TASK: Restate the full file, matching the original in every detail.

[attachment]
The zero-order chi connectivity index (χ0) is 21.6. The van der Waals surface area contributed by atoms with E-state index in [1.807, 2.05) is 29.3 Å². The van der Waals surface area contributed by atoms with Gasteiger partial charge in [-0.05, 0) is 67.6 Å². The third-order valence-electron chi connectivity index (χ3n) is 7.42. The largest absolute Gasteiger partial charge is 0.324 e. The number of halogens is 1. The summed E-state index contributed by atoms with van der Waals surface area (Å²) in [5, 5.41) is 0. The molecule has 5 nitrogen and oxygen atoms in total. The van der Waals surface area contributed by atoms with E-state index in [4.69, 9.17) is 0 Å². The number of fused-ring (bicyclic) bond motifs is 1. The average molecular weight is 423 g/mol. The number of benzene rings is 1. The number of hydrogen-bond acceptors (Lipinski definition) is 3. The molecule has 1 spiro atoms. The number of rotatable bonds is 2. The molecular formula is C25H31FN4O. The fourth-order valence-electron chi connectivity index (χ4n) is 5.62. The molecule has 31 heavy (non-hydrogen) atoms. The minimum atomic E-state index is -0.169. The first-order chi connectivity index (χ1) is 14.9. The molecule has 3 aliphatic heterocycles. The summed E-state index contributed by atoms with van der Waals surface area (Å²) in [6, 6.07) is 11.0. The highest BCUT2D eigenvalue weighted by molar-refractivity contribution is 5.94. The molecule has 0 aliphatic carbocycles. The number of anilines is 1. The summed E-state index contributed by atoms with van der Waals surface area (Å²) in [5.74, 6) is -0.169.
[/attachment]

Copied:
The zero-order chi connectivity index (χ0) is 21.6. The van der Waals surface area contributed by atoms with E-state index in [1.807, 2.05) is 29.3 Å². The van der Waals surface area contributed by atoms with Gasteiger partial charge in [-0.05, 0) is 67.6 Å². The third-order valence-electron chi connectivity index (χ3n) is 7.42. The largest absolute Gasteiger partial charge is 0.324 e. The number of halogens is 1. The summed E-state index contributed by atoms with van der Waals surface area (Å²) in [5, 5.41) is 0. The molecule has 5 nitrogen and oxygen atoms in total. The van der Waals surface area contributed by atoms with E-state index in [4.69, 9.17) is 0 Å². The number of fused-ring (bicyclic) bond motifs is 1. The average molecular weight is 423 g/mol. The number of benzene rings is 1. The number of hydrogen-bond acceptors (Lipinski definition) is 3. The molecule has 1 spiro atoms. The number of rotatable bonds is 2. The molecular formula is C25H31FN4O. The fourth-order valence-electron chi connectivity index (χ4n) is 5.62. The molecule has 31 heavy (non-hydrogen) atoms. The minimum atomic E-state index is -0.169. The first-order chi connectivity index (χ1) is 14.9. The molecule has 3 aliphatic heterocycles. The summed E-state index contributed by atoms with van der Waals surface area (Å²) in [6, 6.07) is 11.0. The highest BCUT2D eigenvalue weighted by molar-refractivity contribution is 5.94. The molecule has 0 aliphatic carbocycles. The number of anilines is 1. The summed E-state index contributed by atoms with van der Waals surface area (Å²) in [5.74, 6) is -0.169.